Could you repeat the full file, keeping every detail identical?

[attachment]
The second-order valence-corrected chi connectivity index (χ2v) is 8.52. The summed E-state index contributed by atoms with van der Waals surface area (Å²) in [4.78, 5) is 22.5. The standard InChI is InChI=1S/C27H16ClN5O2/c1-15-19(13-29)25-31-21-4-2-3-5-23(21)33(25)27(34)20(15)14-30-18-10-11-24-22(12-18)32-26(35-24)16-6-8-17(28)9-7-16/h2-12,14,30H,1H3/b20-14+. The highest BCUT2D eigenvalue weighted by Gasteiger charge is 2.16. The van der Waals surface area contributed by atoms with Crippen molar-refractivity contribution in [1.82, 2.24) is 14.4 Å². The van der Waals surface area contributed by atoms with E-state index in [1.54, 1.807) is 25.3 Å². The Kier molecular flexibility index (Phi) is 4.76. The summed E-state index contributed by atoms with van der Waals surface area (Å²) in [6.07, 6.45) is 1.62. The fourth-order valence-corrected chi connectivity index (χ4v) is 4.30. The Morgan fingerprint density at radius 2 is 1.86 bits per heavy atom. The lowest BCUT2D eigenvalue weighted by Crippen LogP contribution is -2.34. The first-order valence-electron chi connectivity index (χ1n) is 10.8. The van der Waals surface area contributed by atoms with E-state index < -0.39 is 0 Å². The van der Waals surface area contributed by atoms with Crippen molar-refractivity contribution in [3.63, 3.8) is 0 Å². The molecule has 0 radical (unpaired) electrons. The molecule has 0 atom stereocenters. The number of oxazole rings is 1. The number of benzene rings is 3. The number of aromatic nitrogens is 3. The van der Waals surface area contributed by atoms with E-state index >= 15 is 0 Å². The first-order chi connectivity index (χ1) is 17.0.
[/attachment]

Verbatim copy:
The second-order valence-corrected chi connectivity index (χ2v) is 8.52. The summed E-state index contributed by atoms with van der Waals surface area (Å²) in [4.78, 5) is 22.5. The standard InChI is InChI=1S/C27H16ClN5O2/c1-15-19(13-29)25-31-21-4-2-3-5-23(21)33(25)27(34)20(15)14-30-18-10-11-24-22(12-18)32-26(35-24)16-6-8-17(28)9-7-16/h2-12,14,30H,1H3/b20-14+. The highest BCUT2D eigenvalue weighted by Gasteiger charge is 2.16. The van der Waals surface area contributed by atoms with Crippen molar-refractivity contribution in [1.82, 2.24) is 14.4 Å². The van der Waals surface area contributed by atoms with E-state index in [1.54, 1.807) is 25.3 Å². The Kier molecular flexibility index (Phi) is 4.76. The summed E-state index contributed by atoms with van der Waals surface area (Å²) in [6.07, 6.45) is 1.62. The fourth-order valence-corrected chi connectivity index (χ4v) is 4.30. The Morgan fingerprint density at radius 2 is 1.86 bits per heavy atom. The lowest BCUT2D eigenvalue weighted by Crippen LogP contribution is -2.34. The first-order valence-electron chi connectivity index (χ1n) is 10.8. The van der Waals surface area contributed by atoms with E-state index < -0.39 is 0 Å². The van der Waals surface area contributed by atoms with Crippen molar-refractivity contribution in [3.63, 3.8) is 0 Å². The molecule has 0 radical (unpaired) electrons. The molecule has 0 atom stereocenters. The number of oxazole rings is 1. The number of benzene rings is 3. The number of aromatic nitrogens is 3. The van der Waals surface area contributed by atoms with E-state index >= 15 is 0 Å². The first-order chi connectivity index (χ1) is 17.0.